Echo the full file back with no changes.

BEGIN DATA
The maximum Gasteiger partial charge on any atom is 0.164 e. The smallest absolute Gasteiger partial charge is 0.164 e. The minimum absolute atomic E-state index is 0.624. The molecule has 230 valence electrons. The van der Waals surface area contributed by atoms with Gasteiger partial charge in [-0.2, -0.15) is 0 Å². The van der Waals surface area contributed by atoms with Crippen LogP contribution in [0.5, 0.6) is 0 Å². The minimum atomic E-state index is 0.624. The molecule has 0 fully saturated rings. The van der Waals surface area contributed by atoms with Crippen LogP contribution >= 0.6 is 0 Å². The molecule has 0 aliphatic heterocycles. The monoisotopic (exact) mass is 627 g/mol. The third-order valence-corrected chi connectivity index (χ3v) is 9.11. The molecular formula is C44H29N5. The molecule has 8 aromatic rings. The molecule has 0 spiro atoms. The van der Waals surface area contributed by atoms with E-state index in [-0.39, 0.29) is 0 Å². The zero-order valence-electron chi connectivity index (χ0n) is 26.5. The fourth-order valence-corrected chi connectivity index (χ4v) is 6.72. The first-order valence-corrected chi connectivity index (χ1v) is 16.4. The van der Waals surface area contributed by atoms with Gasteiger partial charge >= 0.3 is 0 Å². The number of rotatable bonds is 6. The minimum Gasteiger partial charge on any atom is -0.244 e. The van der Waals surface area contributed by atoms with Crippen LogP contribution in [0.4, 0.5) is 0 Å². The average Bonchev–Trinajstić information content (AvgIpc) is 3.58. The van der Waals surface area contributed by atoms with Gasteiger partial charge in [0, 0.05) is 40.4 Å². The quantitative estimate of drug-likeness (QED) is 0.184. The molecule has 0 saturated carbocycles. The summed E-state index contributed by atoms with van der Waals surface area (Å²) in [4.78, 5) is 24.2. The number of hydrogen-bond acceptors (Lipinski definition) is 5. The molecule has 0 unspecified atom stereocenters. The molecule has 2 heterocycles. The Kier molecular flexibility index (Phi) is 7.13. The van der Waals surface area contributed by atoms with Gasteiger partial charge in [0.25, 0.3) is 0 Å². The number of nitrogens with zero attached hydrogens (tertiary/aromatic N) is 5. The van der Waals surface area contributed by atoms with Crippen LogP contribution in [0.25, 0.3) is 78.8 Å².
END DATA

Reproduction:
The maximum Gasteiger partial charge on any atom is 0.164 e. The smallest absolute Gasteiger partial charge is 0.164 e. The minimum absolute atomic E-state index is 0.624. The molecule has 230 valence electrons. The van der Waals surface area contributed by atoms with Gasteiger partial charge in [-0.2, -0.15) is 0 Å². The van der Waals surface area contributed by atoms with Crippen LogP contribution in [0.5, 0.6) is 0 Å². The minimum atomic E-state index is 0.624. The molecule has 0 fully saturated rings. The van der Waals surface area contributed by atoms with Crippen LogP contribution >= 0.6 is 0 Å². The molecule has 0 aliphatic heterocycles. The monoisotopic (exact) mass is 627 g/mol. The third-order valence-corrected chi connectivity index (χ3v) is 9.11. The molecular formula is C44H29N5. The molecule has 8 aromatic rings. The molecule has 0 spiro atoms. The van der Waals surface area contributed by atoms with E-state index in [-0.39, 0.29) is 0 Å². The zero-order valence-electron chi connectivity index (χ0n) is 26.5. The fourth-order valence-corrected chi connectivity index (χ4v) is 6.72. The first-order valence-corrected chi connectivity index (χ1v) is 16.4. The van der Waals surface area contributed by atoms with Gasteiger partial charge >= 0.3 is 0 Å². The number of rotatable bonds is 6. The minimum Gasteiger partial charge on any atom is -0.244 e. The van der Waals surface area contributed by atoms with Crippen LogP contribution in [0.4, 0.5) is 0 Å². The average Bonchev–Trinajstić information content (AvgIpc) is 3.58. The van der Waals surface area contributed by atoms with Gasteiger partial charge in [0, 0.05) is 40.4 Å². The quantitative estimate of drug-likeness (QED) is 0.184. The molecule has 0 saturated carbocycles. The summed E-state index contributed by atoms with van der Waals surface area (Å²) in [4.78, 5) is 24.2. The number of hydrogen-bond acceptors (Lipinski definition) is 5. The molecule has 0 unspecified atom stereocenters. The molecule has 2 heterocycles. The Kier molecular flexibility index (Phi) is 7.13. The van der Waals surface area contributed by atoms with Gasteiger partial charge in [0.25, 0.3) is 0 Å². The number of nitrogens with zero attached hydrogens (tertiary/aromatic N) is 5. The van der Waals surface area contributed by atoms with Crippen LogP contribution in [0.25, 0.3) is 78.8 Å².